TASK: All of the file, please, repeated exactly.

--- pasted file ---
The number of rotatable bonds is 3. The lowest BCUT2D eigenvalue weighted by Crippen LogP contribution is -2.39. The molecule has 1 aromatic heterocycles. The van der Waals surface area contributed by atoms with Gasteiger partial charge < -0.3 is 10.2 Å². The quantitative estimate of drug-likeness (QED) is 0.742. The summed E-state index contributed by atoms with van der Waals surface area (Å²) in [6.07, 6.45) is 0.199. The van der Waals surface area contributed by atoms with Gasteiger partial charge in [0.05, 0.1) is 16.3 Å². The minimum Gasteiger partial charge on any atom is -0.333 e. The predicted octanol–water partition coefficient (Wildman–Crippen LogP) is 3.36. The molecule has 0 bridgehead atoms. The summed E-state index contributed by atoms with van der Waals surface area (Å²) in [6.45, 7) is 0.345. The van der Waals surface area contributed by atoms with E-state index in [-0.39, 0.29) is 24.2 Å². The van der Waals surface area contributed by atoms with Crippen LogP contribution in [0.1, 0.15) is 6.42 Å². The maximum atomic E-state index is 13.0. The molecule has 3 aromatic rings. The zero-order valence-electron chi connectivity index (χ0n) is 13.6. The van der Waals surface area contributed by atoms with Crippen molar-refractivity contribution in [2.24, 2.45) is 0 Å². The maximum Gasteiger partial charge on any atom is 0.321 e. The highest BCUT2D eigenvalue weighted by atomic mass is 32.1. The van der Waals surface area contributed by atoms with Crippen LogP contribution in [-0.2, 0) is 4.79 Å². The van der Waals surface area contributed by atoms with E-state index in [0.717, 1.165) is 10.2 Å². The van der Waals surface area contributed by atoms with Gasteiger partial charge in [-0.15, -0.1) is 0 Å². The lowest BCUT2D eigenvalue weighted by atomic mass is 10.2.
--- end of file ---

The number of rotatable bonds is 3. The lowest BCUT2D eigenvalue weighted by Crippen LogP contribution is -2.39. The molecule has 1 aromatic heterocycles. The van der Waals surface area contributed by atoms with Gasteiger partial charge < -0.3 is 10.2 Å². The quantitative estimate of drug-likeness (QED) is 0.742. The summed E-state index contributed by atoms with van der Waals surface area (Å²) in [6.07, 6.45) is 0.199. The van der Waals surface area contributed by atoms with Gasteiger partial charge in [0.05, 0.1) is 16.3 Å². The minimum Gasteiger partial charge on any atom is -0.333 e. The predicted octanol–water partition coefficient (Wildman–Crippen LogP) is 3.36. The molecule has 0 bridgehead atoms. The summed E-state index contributed by atoms with van der Waals surface area (Å²) in [6.45, 7) is 0.345. The van der Waals surface area contributed by atoms with E-state index in [-0.39, 0.29) is 24.2 Å². The van der Waals surface area contributed by atoms with Crippen LogP contribution in [0.1, 0.15) is 6.42 Å². The maximum atomic E-state index is 13.0. The molecule has 3 aromatic rings. The zero-order valence-electron chi connectivity index (χ0n) is 13.6. The van der Waals surface area contributed by atoms with Crippen molar-refractivity contribution in [2.24, 2.45) is 0 Å². The maximum Gasteiger partial charge on any atom is 0.321 e. The highest BCUT2D eigenvalue weighted by atomic mass is 32.1. The van der Waals surface area contributed by atoms with Crippen LogP contribution in [-0.2, 0) is 4.79 Å². The van der Waals surface area contributed by atoms with E-state index in [0.717, 1.165) is 10.2 Å². The van der Waals surface area contributed by atoms with Gasteiger partial charge in [-0.15, -0.1) is 0 Å². The lowest BCUT2D eigenvalue weighted by atomic mass is 10.2.